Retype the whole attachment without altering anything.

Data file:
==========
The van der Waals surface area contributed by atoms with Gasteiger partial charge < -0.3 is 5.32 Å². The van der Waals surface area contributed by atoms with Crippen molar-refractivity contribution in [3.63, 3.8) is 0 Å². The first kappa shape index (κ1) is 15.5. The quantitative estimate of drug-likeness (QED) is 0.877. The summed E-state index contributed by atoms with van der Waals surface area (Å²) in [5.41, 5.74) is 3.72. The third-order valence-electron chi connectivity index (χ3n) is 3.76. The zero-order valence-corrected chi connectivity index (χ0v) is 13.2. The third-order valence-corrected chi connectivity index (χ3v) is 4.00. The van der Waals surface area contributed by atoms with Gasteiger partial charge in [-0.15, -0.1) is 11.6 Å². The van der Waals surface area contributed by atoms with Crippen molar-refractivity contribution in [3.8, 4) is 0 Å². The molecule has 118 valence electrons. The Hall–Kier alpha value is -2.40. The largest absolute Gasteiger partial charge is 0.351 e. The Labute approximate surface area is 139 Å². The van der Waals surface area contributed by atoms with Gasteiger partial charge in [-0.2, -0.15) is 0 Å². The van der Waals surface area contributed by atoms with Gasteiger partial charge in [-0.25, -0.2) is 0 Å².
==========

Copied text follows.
The van der Waals surface area contributed by atoms with Gasteiger partial charge < -0.3 is 5.32 Å². The van der Waals surface area contributed by atoms with Crippen molar-refractivity contribution in [3.63, 3.8) is 0 Å². The first kappa shape index (κ1) is 15.5. The quantitative estimate of drug-likeness (QED) is 0.877. The summed E-state index contributed by atoms with van der Waals surface area (Å²) in [5.41, 5.74) is 3.72. The third-order valence-electron chi connectivity index (χ3n) is 3.76. The zero-order valence-corrected chi connectivity index (χ0v) is 13.2. The third-order valence-corrected chi connectivity index (χ3v) is 4.00. The van der Waals surface area contributed by atoms with Gasteiger partial charge in [-0.15, -0.1) is 11.6 Å². The van der Waals surface area contributed by atoms with Crippen molar-refractivity contribution in [3.8, 4) is 0 Å². The molecule has 118 valence electrons. The Hall–Kier alpha value is -2.40. The largest absolute Gasteiger partial charge is 0.351 e. The Labute approximate surface area is 139 Å². The van der Waals surface area contributed by atoms with Gasteiger partial charge in [-0.2, -0.15) is 0 Å². The van der Waals surface area contributed by atoms with Gasteiger partial charge in [-0.25, -0.2) is 0 Å².